Women are afforded the ease of starring in one of two big roles when it comes to relationships. The first being, the popular role of the damsel-in-distress, we've seen her before, bewildered pretty girl, dusty lonely road, insert flat tire, cue in dramatic music, swoon in handsome gent to the rescue. The second role, contrary to the first, would be the infamous 1980's Enjoli perfume girl materialized. She's the woman who can: bring home the bacon, fry it, freeze it, remix it, and even find a sustainable way to 'Go Green' with it and use it to save on the next big bill. In this role, any scripted lines of docility are eclipsed by a strong lead in assertiveness. So what's so wrong about women acting in either of these fashions?

For many women inside a new relationship or long standing commitment, fighting the desire to break out of what they view as their "given" role is hard. Of course it would be, if the role you have accepted is one so far from the true you? Or, if the role you are trying to discard is one that's innate to the fabric that makes you... you?

If you are feeling that you have to conform to a role in order to be accepted by a significant other, than you are doing yourself a great disservice.
And likewise, if you feel that you must constantly downplay your role in order for your significant other to shine in their role, than are you playing best supporting actress to your partner, but hardly a leading role in your own life.

Robbing from your self-esteem in order to give to your significant others' self-esteem, can lead to an internal path of destruction and eventually resentment.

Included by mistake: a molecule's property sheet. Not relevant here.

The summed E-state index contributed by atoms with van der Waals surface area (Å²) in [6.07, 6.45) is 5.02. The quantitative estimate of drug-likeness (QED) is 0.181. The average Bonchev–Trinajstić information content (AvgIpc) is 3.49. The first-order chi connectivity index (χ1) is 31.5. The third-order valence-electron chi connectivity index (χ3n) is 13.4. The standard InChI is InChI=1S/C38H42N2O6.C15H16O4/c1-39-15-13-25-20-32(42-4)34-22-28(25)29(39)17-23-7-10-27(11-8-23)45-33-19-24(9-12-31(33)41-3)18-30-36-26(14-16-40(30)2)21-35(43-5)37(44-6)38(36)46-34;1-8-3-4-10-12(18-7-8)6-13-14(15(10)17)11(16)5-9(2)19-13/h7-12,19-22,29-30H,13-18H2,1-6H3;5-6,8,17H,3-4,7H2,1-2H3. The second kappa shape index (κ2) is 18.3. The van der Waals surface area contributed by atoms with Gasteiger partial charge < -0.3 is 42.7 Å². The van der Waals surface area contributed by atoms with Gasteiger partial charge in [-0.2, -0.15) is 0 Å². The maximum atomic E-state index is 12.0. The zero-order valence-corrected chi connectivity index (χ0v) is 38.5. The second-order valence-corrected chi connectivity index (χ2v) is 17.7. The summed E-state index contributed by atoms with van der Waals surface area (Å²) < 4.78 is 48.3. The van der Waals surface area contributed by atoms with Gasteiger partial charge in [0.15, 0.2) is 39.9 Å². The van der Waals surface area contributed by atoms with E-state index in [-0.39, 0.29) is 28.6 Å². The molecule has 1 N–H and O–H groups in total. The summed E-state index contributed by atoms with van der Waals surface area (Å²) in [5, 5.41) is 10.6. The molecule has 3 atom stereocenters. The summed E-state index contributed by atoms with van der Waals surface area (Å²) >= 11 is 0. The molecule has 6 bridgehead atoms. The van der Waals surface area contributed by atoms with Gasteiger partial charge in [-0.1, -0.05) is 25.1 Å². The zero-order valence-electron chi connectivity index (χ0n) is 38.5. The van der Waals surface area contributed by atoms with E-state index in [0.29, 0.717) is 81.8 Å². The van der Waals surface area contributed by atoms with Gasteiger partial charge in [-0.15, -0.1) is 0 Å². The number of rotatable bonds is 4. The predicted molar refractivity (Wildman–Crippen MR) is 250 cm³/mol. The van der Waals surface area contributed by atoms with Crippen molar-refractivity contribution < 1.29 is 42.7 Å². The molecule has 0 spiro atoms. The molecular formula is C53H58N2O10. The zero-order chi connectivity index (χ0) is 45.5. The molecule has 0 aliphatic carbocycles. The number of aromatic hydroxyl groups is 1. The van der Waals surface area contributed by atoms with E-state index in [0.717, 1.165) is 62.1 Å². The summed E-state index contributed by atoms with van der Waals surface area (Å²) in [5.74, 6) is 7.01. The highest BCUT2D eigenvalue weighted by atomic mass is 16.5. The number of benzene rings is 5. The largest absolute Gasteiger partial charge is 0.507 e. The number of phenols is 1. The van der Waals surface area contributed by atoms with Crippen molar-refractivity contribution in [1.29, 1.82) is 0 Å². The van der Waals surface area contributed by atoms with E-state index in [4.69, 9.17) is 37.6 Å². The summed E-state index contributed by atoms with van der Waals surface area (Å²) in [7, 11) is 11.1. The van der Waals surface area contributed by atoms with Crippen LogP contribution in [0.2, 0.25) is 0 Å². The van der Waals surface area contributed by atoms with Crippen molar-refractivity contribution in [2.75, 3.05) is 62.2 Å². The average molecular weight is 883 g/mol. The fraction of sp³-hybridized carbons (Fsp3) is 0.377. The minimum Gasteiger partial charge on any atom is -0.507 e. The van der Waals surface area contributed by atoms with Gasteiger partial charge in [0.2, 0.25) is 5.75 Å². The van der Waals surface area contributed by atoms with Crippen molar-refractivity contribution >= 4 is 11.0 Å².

Here are a few quick steps that can save you:

1. Recognize assertive is not a curse, but a gift. And when appropriately used, gifts bare more gifts.

2. Begin to compliment your differences which will bring closeness, rather than criticize your differences which will create distance.

3. Model what you want to see, rather than be a Drill Sergeant with orders, demonstrate a certain action you want to see in your partner by doing it, not stating it.

4. Study your subject, if your partner is not one to jump into their leading role, find out more about what they believe their leading is,or not-so-leading-role is about. How do they feel about the role they are playing in their own life and yours?

5. Give credit, where credit is due. No box office movie can sign off, without recognizing every little role that pulled off the big production. Likewise, your partner might choose to tackle bigger roles when first given credit for the smaller ones.

These few steps can help you recognize that whether you choose to wear the skirt or the pants, it's okay to still be a lady in an assertive way.

Author's Bio: 

Sudani Thorne is a writer, producer, and empowerment speaker who also writes under the (motivational) handle of "SaySu"